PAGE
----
Ron Paul plays to packed house as supporters await victory

While other candidates were speaking at coffeehouses and diners on the day before the Iowa caucuses, Ron Paul was greeted by a crowd of 500 and scores of national media who packed a downtown hotel ballroom for a morning event.

“This is almost like a real rally,” the Republican presidential hopeful exclaimed. “This is great!”

Polls show Paul in a position to pull off an upset victory in the caucuses Tuesday night, an accomplishment that, if it happens, would amount to one extremely sharp stick in the eye of the GOP establishment.

The turnout had Paul’s supporters crowing.


“For somebody that doesn’t have a chance, this is some crowd,” said Monte Goodyk of Sully, Iowa. “This is the beginning of the second revolution.”

Paul was introduced by his son, Rand Paul, the U.S. senator from Kentucky.

“There’s energy. It’s overflowing. And it’s coming tomorrow,” Rand Paul told the crowd. “We’re going to win in Iowa tomorrow.”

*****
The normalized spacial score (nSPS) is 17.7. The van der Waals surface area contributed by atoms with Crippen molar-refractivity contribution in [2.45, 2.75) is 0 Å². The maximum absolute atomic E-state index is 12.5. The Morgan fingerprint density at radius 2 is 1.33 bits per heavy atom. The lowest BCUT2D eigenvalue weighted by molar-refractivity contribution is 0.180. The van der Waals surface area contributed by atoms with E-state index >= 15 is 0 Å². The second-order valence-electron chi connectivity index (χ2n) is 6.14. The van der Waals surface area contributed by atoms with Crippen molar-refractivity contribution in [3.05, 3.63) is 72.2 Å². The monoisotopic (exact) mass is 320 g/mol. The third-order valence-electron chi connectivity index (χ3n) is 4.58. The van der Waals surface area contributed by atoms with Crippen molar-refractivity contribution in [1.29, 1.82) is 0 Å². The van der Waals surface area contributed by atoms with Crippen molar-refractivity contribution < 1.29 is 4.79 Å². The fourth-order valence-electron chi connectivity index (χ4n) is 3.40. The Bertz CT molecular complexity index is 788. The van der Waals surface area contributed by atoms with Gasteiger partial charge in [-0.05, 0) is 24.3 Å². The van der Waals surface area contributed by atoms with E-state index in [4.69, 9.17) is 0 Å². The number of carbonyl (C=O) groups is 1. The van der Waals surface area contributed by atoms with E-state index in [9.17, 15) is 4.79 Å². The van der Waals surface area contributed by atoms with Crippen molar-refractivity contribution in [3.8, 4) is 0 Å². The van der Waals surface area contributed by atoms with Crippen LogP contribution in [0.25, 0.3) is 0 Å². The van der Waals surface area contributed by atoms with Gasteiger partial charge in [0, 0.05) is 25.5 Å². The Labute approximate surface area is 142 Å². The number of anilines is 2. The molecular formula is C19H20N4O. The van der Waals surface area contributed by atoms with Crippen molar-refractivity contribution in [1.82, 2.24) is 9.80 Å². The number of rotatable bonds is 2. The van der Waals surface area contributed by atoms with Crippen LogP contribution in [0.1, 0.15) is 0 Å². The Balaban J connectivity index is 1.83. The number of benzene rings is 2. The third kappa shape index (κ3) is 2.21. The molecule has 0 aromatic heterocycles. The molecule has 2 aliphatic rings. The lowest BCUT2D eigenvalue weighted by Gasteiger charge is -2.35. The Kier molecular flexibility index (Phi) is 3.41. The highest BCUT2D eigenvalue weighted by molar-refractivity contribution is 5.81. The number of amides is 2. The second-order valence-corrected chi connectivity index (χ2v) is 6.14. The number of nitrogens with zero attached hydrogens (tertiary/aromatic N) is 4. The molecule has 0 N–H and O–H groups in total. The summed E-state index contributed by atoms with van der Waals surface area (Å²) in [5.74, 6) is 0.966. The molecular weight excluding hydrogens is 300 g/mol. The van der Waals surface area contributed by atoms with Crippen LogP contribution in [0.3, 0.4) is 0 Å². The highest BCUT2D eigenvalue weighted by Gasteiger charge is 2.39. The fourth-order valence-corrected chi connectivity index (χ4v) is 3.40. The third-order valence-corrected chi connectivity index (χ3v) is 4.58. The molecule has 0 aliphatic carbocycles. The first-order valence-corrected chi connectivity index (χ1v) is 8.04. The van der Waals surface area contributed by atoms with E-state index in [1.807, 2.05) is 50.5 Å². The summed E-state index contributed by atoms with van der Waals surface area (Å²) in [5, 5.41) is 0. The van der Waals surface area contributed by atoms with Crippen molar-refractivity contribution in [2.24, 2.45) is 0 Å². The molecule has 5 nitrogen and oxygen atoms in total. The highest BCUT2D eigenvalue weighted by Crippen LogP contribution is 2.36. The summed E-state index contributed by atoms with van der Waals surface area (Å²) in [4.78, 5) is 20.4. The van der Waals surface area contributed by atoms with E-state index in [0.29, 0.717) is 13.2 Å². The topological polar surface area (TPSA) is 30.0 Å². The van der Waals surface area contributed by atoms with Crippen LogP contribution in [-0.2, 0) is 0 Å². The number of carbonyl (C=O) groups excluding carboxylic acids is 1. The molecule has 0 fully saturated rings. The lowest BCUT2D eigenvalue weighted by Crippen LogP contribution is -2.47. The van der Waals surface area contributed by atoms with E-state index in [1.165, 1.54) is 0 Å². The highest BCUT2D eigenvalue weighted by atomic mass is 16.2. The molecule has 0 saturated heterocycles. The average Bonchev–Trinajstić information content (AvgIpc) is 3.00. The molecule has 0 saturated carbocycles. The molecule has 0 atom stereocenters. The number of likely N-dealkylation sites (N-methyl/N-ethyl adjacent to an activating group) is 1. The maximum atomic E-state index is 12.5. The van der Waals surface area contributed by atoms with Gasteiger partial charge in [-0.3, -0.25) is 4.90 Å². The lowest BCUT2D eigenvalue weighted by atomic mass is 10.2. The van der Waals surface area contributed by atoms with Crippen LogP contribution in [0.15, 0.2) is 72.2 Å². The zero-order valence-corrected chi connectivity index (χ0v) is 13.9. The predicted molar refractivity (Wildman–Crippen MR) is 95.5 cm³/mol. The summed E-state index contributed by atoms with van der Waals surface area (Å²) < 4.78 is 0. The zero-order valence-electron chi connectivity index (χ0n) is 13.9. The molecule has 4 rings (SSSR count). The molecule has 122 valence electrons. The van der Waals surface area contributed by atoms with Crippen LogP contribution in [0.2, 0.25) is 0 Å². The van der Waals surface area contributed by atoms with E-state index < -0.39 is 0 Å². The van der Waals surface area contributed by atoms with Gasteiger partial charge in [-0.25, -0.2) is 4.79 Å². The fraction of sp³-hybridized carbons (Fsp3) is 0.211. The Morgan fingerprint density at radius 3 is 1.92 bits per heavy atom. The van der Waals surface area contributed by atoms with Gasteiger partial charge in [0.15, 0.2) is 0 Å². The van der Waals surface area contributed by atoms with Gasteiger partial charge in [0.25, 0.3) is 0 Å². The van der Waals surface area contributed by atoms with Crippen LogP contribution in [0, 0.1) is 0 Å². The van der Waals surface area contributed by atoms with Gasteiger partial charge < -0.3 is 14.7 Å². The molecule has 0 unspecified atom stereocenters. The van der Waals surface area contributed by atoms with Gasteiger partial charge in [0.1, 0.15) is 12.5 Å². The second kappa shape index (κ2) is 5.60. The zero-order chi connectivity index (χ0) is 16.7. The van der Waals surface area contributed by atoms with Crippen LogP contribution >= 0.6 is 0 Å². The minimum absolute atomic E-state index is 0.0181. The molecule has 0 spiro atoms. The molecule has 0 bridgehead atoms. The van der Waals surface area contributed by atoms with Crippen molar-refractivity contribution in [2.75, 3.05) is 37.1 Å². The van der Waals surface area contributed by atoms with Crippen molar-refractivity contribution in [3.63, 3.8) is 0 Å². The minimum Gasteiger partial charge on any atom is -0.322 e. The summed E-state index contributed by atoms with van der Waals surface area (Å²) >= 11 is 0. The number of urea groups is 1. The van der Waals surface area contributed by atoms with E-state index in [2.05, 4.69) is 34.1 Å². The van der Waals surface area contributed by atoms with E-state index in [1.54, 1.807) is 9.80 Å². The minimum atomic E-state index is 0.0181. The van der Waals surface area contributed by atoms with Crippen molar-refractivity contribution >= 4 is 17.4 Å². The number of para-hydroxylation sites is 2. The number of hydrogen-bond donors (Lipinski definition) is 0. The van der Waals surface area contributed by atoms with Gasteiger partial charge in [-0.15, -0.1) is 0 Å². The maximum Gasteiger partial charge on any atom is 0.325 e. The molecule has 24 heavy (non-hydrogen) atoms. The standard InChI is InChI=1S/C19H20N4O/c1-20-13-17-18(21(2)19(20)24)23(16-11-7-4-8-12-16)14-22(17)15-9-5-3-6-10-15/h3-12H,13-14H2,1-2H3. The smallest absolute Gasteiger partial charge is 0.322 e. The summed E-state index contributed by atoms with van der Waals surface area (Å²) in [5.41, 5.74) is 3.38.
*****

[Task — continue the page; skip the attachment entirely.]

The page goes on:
If Ron Paul does win, it will be viewed widely by analysts as a fluke, a one-shot that will do little to derail Mitt Romney’s march to the GOP nomination. But Paul’s supporters don’t buy that — and many of them aren’t interested in supporting other Republican candidates or worrying about what the political press thinks.

“I think they’re a bunch of losers, whining and crying,” said Tara Wilkens of Seattle, who came to Iowa to support Paul’s efforts. She called the crowd in the ballroom “super-exciting. It’s contagious!”

Ron Paul said the same. “The enthusiasm is growing by leaps and bounds,” he said. “The crowds are getting bigger.”

Paul, too, framed the choice Tuesday between him and the rest of the GOP field. “The others represent the status quo, variation of the status quo.”

In his speech, Paul hit his marks, talking about withdrawing from Afghanistan, shrinking the size of the federal government, warning about the invasion of personal privacy on the Internet, and criticizing President Obama for signing the recent Defense Authorization Act, which, he said, could lead to the indefinite detention of U.S. citizens.


“Treason! Treason!” some in the audience shouted.

Mandie Devries is a Paul supporter who said she would speak on his behalf at a caucus meeting in Ankeny, Iowa, on Tuesday. “I’m trying to get all my friends and family there,” she said. “That’s really all we can do — fight for the right thing.”

Devries said she was unsure whether Paul could pull it off, but Goodyke, a former Romney supporter, was more confident.

“He’ll win in a landslide,” he said. “This guy — he stirs a passion inside of people.”